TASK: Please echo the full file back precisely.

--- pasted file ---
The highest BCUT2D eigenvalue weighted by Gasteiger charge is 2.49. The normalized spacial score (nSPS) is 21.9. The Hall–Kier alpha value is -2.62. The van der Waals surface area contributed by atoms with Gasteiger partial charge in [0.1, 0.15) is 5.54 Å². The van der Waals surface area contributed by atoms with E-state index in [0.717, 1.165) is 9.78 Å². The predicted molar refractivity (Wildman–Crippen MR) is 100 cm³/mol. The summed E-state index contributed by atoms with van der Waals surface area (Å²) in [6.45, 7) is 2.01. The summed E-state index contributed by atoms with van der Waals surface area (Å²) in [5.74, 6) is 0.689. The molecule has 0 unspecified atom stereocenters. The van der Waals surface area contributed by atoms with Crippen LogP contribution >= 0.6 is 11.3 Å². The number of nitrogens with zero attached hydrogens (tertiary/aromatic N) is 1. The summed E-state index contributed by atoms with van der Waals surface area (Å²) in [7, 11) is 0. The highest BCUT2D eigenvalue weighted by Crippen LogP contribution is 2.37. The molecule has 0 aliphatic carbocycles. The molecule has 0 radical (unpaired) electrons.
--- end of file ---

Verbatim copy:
The highest BCUT2D eigenvalue weighted by Gasteiger charge is 2.49. The normalized spacial score (nSPS) is 21.9. The Hall–Kier alpha value is -2.62. The van der Waals surface area contributed by atoms with Gasteiger partial charge in [0.1, 0.15) is 5.54 Å². The van der Waals surface area contributed by atoms with E-state index in [0.717, 1.165) is 9.78 Å². The predicted molar refractivity (Wildman–Crippen MR) is 100 cm³/mol. The summed E-state index contributed by atoms with van der Waals surface area (Å²) in [6.45, 7) is 2.01. The summed E-state index contributed by atoms with van der Waals surface area (Å²) in [5.74, 6) is 0.689. The molecule has 0 unspecified atom stereocenters. The van der Waals surface area contributed by atoms with Crippen LogP contribution >= 0.6 is 11.3 Å². The number of nitrogens with zero attached hydrogens (tertiary/aromatic N) is 1. The summed E-state index contributed by atoms with van der Waals surface area (Å²) in [7, 11) is 0. The highest BCUT2D eigenvalue weighted by Crippen LogP contribution is 2.37. The molecule has 0 aliphatic carbocycles. The molecule has 0 radical (unpaired) electrons.